photo by Swissmiss
Last night, I had the pleasure of sitting in on What’s Next For Design?, a VW sponsored panel discussion held at the New York Museum of Arts & Design. Moderated by Adam Gopnik, author and staff writer for the New Yorker, the panel featured three designers from three different disciplines: Pentagram partner, Paula Scher, architect, Ahmad Sarder-Afkhami, and furniture designer, Jonathan Adler.
The discussion began with Gopnik speaking briefly about his own relationship to design, its power, and his view of how design has always been “the primary impetus for innovation,” even in the realm of fine art. He then introduced each panelist, briefly discussing their work and engaged them in conversation. The atmosphere was informal and Gopnik did a wonderful job of moderating what shaped up to be a fairly lighthearted discussion.
His first question asked of the panel, what, if they can remember, was the first thing that made them notice design. Paula Scher recalled Alex Steinweiss’ album cover for South Pacific, while Jonathan Adler (who was absolutely hilarious) talked about a ceramic leopard and a ceramic cake owned by Mrs. Goldstein, his neighbor growing up in southern New Jersey. Ahmad Sarder-Afkhami discussed what he called “the permeability of sound” in his childhood home, in Iran.
South Pacific album cover by Alex Steinweiss. What Paula Scher recalls as the item that made her first notice design.
The discussion then moved to the design process, specifically, the rationale and logic each designer has when approaching a project. Adam set this question up by talking a bit about Paula’s recent design for The New York Philharmonic. It was interesting to hear her speak about the logic behind some of the design decisions. For instance, the brief called for a mark that needed to be legible regardless of language barriers, which is why Scher chose to do a circular lock-up. The mark itself, though it’s a wordmark and in English, communicates without ever having to be read.
Paula Scher’s design for The New York Philharmonic
In posing the question, Gopnik spoke of good design possessing a certain “lucidity” in that the style dictates the solution, to which Paula responded, “That’s what you’re supposed to do.” (Probably my favorite quote of the night. Can I get an AMEN?)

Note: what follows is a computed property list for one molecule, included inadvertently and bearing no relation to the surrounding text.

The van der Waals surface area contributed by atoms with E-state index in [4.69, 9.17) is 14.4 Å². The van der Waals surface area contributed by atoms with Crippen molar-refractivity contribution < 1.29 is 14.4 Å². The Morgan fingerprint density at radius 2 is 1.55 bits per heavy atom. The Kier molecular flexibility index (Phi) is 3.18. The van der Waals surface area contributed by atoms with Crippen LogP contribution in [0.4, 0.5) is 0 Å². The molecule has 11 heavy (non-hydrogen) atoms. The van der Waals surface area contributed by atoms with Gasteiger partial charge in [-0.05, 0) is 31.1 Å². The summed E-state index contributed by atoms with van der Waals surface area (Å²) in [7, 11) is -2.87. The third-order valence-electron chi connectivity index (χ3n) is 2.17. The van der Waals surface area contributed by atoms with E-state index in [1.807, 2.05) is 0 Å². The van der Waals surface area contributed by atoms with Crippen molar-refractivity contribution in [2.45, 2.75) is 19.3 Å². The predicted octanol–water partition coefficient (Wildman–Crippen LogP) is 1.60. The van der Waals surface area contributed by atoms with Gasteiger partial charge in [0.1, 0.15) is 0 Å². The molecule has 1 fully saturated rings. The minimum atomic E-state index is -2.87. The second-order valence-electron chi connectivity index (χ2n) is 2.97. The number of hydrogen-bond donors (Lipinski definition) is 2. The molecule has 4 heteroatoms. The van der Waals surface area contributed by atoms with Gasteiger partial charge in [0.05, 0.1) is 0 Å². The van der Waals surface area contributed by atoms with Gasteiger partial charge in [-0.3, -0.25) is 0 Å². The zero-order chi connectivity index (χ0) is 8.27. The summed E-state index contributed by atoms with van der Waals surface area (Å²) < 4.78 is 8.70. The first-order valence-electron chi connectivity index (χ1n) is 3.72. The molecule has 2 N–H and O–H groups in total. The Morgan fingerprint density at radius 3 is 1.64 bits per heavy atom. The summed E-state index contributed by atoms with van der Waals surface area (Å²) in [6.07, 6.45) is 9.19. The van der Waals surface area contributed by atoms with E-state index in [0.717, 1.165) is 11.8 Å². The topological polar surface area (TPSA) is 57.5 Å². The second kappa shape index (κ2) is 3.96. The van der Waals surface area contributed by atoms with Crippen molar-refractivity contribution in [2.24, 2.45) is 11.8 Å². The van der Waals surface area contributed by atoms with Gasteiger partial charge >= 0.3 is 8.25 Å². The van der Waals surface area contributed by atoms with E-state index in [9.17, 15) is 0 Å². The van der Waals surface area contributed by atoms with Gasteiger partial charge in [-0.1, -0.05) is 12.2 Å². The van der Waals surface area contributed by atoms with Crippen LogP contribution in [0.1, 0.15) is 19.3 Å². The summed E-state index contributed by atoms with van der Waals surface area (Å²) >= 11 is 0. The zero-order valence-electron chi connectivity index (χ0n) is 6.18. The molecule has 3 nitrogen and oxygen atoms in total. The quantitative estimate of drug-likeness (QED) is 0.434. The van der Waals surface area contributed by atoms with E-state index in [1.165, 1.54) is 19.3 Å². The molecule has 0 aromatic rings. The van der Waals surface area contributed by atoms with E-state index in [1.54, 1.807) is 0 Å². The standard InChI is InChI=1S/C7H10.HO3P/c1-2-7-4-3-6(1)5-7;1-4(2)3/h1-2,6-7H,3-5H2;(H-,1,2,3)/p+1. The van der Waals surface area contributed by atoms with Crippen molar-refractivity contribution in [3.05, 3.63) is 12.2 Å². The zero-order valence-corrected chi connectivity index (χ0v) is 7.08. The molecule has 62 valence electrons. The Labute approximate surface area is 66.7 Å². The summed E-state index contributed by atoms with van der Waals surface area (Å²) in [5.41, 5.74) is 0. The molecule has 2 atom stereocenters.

No discussion on contemporary design can be had without the recent Tropicana gaffe getting a mention. Gopnik used it as an example to ask the question, how does bad design happen. While Paula spoke specifically about the problems with the Tropicana redesign, Jonathan Adler summed it up succinctly. “Bad design is done by focus groups. . .The more idiosyncratic the design, the more a focus group would hate it.” Yet, often the most memorable designs are fully idiosyncratic. He spoke specifically of a banana vase he recently designed, a terrible idea in the eyes of his business associates, which proved to be a hit at a recent trade show.
Jonathan Adler’s banana vase. An example of idiosyncratic design being good design. Photo from apartmenttherapy.com
The final question, directed at Mr. Sarder-Afkhami, asked how an architect works through a recession. Although he has been fortunate enough to not have experienced a major drop-off in work, Ahmad has found himself thinking more about what is excessive and what “inherited programs” of living are no longer pertinent to the way we live. It’s a fascinating subject, which I’d love to hear more about.
When the floor opened up, I asked if the designers noticed that design has been getting more media coverage than ever, and how that affects the way they approach a project. The consensus is that it certainly has. “Every magazine has a design column,” said Paula Scher. It’s definitely true, but where does that leave us as designers? Moreover, how does this new transparency in design affect what is considered good design, now?
more coverage of this event over on Swissmiss